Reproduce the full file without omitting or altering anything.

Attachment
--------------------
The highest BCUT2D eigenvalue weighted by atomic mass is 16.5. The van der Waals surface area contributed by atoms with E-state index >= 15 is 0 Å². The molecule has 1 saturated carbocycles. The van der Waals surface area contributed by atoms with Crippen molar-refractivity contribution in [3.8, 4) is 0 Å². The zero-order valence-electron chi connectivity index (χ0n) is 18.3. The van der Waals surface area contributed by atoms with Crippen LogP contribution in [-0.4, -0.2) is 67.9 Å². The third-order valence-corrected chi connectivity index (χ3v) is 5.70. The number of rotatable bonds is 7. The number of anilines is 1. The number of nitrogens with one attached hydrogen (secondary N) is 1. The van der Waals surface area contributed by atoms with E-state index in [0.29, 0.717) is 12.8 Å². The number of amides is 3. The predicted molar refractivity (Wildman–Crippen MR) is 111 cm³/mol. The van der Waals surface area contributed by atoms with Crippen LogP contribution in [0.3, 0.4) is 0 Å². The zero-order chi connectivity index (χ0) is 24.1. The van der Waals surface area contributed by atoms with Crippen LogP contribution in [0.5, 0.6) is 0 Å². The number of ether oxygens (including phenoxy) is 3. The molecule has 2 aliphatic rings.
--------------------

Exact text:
The highest BCUT2D eigenvalue weighted by atomic mass is 16.5. The van der Waals surface area contributed by atoms with E-state index >= 15 is 0 Å². The molecule has 1 saturated carbocycles. The van der Waals surface area contributed by atoms with Crippen molar-refractivity contribution in [3.8, 4) is 0 Å². The zero-order valence-electron chi connectivity index (χ0n) is 18.3. The van der Waals surface area contributed by atoms with Crippen LogP contribution in [-0.4, -0.2) is 67.9 Å². The third-order valence-corrected chi connectivity index (χ3v) is 5.70. The number of rotatable bonds is 7. The number of anilines is 1. The number of nitrogens with one attached hydrogen (secondary N) is 1. The van der Waals surface area contributed by atoms with E-state index in [0.29, 0.717) is 12.8 Å². The number of amides is 3. The predicted molar refractivity (Wildman–Crippen MR) is 111 cm³/mol. The van der Waals surface area contributed by atoms with Crippen LogP contribution in [0.3, 0.4) is 0 Å². The zero-order chi connectivity index (χ0) is 24.1. The van der Waals surface area contributed by atoms with Crippen LogP contribution in [0.5, 0.6) is 0 Å². The number of ether oxygens (including phenoxy) is 3. The molecule has 2 aliphatic rings.